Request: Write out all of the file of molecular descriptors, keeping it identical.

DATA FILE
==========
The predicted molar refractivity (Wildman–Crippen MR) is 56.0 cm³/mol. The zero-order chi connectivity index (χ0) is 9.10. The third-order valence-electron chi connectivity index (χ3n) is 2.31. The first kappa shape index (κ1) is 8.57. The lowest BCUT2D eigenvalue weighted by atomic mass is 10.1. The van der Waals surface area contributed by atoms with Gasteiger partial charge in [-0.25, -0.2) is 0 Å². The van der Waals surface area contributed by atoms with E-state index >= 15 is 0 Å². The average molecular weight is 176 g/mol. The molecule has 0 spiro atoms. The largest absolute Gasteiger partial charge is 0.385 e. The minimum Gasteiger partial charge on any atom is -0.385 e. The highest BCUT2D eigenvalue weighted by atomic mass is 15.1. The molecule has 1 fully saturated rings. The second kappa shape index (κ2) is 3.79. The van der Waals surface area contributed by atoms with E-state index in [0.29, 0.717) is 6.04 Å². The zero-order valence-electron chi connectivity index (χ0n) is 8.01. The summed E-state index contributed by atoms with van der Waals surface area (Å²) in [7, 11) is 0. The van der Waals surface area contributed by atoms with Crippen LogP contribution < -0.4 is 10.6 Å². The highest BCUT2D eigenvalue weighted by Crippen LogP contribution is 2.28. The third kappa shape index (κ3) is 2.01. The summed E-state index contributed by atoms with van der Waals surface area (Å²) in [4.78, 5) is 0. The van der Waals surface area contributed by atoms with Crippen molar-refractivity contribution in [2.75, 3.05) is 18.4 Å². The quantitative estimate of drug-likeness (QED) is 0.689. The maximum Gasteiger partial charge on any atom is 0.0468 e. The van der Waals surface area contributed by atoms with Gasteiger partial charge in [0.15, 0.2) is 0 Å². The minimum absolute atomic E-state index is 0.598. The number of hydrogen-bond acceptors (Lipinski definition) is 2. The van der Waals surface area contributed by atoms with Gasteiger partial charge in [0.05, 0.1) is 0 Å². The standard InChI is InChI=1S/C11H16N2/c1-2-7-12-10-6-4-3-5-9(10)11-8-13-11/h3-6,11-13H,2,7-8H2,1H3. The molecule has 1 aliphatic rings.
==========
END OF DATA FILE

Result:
The predicted molar refractivity (Wildman–Crippen MR) is 56.0 cm³/mol. The zero-order chi connectivity index (χ0) is 9.10. The third-order valence-electron chi connectivity index (χ3n) is 2.31. The first kappa shape index (κ1) is 8.57. The lowest BCUT2D eigenvalue weighted by atomic mass is 10.1. The van der Waals surface area contributed by atoms with Gasteiger partial charge in [-0.25, -0.2) is 0 Å². The van der Waals surface area contributed by atoms with E-state index >= 15 is 0 Å². The average molecular weight is 176 g/mol. The molecule has 0 spiro atoms. The largest absolute Gasteiger partial charge is 0.385 e. The minimum Gasteiger partial charge on any atom is -0.385 e. The highest BCUT2D eigenvalue weighted by atomic mass is 15.1. The molecule has 1 fully saturated rings. The second kappa shape index (κ2) is 3.79. The van der Waals surface area contributed by atoms with E-state index in [0.29, 0.717) is 6.04 Å². The zero-order valence-electron chi connectivity index (χ0n) is 8.01. The summed E-state index contributed by atoms with van der Waals surface area (Å²) in [7, 11) is 0. The van der Waals surface area contributed by atoms with Crippen LogP contribution < -0.4 is 10.6 Å². The highest BCUT2D eigenvalue weighted by Crippen LogP contribution is 2.28. The third kappa shape index (κ3) is 2.01. The summed E-state index contributed by atoms with van der Waals surface area (Å²) in [4.78, 5) is 0. The van der Waals surface area contributed by atoms with Crippen molar-refractivity contribution in [2.75, 3.05) is 18.4 Å². The quantitative estimate of drug-likeness (QED) is 0.689. The maximum Gasteiger partial charge on any atom is 0.0468 e. The van der Waals surface area contributed by atoms with Gasteiger partial charge in [0.15, 0.2) is 0 Å². The minimum absolute atomic E-state index is 0.598. The number of hydrogen-bond acceptors (Lipinski definition) is 2. The van der Waals surface area contributed by atoms with Gasteiger partial charge in [0.05, 0.1) is 0 Å². The standard InChI is InChI=1S/C11H16N2/c1-2-7-12-10-6-4-3-5-9(10)11-8-13-11/h3-6,11-13H,2,7-8H2,1H3. The molecule has 1 aliphatic rings.